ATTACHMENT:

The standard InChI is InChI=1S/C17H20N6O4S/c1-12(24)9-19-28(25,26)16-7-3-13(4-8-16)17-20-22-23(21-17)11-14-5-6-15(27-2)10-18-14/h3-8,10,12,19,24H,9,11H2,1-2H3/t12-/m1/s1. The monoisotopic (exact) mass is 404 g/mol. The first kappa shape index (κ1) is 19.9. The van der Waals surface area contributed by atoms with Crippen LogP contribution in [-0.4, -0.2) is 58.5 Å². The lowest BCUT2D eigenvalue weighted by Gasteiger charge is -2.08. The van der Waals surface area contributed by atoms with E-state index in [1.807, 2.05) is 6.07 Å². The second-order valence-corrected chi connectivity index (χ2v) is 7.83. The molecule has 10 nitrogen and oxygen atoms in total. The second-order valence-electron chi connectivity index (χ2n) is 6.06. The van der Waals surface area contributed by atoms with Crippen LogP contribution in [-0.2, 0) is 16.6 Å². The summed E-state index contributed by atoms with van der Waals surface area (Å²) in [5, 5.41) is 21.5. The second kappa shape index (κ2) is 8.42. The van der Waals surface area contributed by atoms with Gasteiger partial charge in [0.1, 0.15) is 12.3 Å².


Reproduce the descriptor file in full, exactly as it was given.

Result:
The standard InChI is InChI=1S/C17H20N6O4S/c1-12(24)9-19-28(25,26)16-7-3-13(4-8-16)17-20-22-23(21-17)11-14-5-6-15(27-2)10-18-14/h3-8,10,12,19,24H,9,11H2,1-2H3/t12-/m1/s1. The monoisotopic (exact) mass is 404 g/mol. The first kappa shape index (κ1) is 19.9. The van der Waals surface area contributed by atoms with Crippen LogP contribution in [-0.4, -0.2) is 58.5 Å². The lowest BCUT2D eigenvalue weighted by Gasteiger charge is -2.08. The van der Waals surface area contributed by atoms with E-state index in [1.807, 2.05) is 6.07 Å². The second-order valence-corrected chi connectivity index (χ2v) is 7.83. The molecule has 10 nitrogen and oxygen atoms in total. The second-order valence-electron chi connectivity index (χ2n) is 6.06. The van der Waals surface area contributed by atoms with Crippen LogP contribution in [-0.2, 0) is 16.6 Å². The summed E-state index contributed by atoms with van der Waals surface area (Å²) in [5, 5.41) is 21.5. The second kappa shape index (κ2) is 8.42. The van der Waals surface area contributed by atoms with Gasteiger partial charge in [0.1, 0.15) is 12.3 Å².